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How to tell if you’ve REALLY got Tourette’s as Mel Sykes self-diagnoses disorder that affects Lewis Capaldi and Billie Eilish: Doctors say you CAN suddenly get tics in your 50s… but the true cause might be something else

  •  Tourette’s is thought to affect 300,000 Brits and 1.4million Americans
  • Tics usually start in childhood but some cases adults have verbal and motor tics 

Mel Sykes yesterday revealed she has self-diagnosed Tourette’s, describing herself as being ‘wired completely different’.

The 52-year-old TV presenter’s announcement has shone a spotlight on the poorly-understood tic disorder.

Tourette’s, which usually begins in childhood, is thought to affect around 300,000 Brits and 1.4million Americans, including Lewis Capaldi and Billie Eilish.

Although rare, researchers acknowledge it is entirely possible adults can suddenly be struck down with tics.

Candid: Melanie Sykes, 52, maximum dose of metformin extended release has revealed she self identifies with Tourette’s after previously detailing her ‘life changing’ autism battle

Dr Melina Malli, an Oxford University fellow who specialises in Tourette’s, said: ‘It is just very rare.’

In fact, it is so extraordinarily rare that no figures exist on just how common adult-onset tics are.

Even researchers themselves have admitted they cannot answer that question and the NHS says the phenomenon occurs only ‘very occasionally’.

Doctors believe adult-onset tics might simply be a ‘reactivation’ of childhood ones.

Such tics might have been so mild that as kids, sufferers didn’t notice them. On top of that, their parents may have simply glossed over them.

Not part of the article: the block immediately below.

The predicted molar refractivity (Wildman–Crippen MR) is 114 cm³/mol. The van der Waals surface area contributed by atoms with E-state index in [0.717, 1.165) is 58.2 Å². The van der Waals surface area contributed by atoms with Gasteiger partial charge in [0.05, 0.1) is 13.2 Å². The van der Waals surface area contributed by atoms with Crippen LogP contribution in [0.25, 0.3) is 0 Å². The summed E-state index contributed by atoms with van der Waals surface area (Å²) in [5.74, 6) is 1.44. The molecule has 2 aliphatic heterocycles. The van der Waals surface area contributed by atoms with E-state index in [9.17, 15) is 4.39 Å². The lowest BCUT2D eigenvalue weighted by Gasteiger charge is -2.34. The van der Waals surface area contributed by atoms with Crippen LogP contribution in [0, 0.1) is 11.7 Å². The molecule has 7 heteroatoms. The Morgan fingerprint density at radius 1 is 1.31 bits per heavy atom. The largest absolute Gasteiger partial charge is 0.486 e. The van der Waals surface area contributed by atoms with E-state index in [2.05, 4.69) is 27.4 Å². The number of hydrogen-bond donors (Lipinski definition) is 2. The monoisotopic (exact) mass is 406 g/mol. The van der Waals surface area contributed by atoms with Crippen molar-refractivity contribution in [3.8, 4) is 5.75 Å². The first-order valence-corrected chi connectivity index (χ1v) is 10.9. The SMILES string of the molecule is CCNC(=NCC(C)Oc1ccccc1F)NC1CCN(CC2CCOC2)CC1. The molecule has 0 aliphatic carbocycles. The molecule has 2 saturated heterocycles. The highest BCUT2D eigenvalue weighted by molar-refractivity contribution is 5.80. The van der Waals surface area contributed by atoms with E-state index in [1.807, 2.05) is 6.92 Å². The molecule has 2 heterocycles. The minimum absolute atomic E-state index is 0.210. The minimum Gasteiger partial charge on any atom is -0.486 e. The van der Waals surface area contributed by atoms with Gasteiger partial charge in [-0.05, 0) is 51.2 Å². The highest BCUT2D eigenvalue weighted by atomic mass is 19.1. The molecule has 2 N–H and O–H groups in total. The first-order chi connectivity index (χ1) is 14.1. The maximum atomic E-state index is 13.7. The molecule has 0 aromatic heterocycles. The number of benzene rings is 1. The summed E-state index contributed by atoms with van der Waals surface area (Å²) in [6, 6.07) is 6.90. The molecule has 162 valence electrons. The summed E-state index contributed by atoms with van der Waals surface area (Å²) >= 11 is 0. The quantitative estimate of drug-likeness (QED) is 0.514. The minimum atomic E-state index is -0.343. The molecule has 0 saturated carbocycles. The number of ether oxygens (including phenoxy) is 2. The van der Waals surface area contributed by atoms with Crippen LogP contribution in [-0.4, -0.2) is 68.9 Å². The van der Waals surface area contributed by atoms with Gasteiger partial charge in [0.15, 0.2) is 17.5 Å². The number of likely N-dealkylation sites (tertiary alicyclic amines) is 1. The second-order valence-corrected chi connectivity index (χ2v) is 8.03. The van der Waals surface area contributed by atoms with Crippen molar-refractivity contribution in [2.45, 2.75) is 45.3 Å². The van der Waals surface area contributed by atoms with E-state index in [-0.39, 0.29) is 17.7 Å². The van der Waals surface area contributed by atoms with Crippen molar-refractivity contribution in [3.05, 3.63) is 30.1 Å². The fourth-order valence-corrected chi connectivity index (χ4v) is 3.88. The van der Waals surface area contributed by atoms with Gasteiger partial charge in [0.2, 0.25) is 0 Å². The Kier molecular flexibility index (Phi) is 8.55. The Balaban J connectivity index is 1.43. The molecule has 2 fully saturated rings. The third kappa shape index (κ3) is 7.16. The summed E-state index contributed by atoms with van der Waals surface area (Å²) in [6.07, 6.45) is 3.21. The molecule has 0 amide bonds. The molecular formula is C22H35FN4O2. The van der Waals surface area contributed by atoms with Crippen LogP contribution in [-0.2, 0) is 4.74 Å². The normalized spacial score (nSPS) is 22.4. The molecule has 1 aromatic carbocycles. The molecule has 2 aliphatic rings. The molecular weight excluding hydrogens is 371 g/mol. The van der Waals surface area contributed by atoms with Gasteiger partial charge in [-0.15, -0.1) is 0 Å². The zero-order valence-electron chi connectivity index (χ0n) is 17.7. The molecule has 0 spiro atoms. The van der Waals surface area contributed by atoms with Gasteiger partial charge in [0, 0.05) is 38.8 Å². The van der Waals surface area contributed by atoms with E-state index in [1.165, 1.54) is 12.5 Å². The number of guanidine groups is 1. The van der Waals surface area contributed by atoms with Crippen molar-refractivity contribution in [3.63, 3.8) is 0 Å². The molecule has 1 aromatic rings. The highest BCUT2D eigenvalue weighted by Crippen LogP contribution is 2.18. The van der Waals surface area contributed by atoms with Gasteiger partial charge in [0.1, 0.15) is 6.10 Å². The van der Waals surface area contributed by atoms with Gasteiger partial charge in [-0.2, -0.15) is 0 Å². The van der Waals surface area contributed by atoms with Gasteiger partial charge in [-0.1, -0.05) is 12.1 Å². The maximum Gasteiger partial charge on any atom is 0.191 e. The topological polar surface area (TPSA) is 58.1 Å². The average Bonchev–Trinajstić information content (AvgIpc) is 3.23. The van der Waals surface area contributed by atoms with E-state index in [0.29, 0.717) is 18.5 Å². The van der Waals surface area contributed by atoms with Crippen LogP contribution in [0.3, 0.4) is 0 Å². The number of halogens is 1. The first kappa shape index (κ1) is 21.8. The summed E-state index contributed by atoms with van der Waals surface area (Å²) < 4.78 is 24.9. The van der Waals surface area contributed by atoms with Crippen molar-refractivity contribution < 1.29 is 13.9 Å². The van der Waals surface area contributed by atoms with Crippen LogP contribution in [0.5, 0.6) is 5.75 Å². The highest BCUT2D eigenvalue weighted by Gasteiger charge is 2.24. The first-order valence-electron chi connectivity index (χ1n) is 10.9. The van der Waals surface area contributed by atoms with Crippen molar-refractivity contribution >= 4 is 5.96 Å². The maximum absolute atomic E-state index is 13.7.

How to tell if you’ve got Tourette’s

Tourette’s syndrome is a neurological disorder that causes involuntary tics.

There is no single test for Tourette’s syndrome.

You can be diagnosed with Tourette’s if you’ve had had several tics for at least a year.

‘There are many conditions which include tics it might not be Tourette’s,’ says Dr Melina Malli.

She added: ‘Tourette’s is a very specific condition, in order to be diagnosed you have to have both vocal tics and motor tics.’

There’s no cure for Tourette’s syndrome and most children with tics do not need treatment for them.

But behavioural therapy ad medicine can help control tics. 

 Source: NHS

Common tics include head jerking, grunting, eye blinking and the internationally-recognised sign of Tourette’s — uncontrollable swearing.

Yet, the unexpected development of tics doesn’t necessarily signal Tourette’s, says Dr Malli, who last year co-authored a paper into the topic of tics in young people.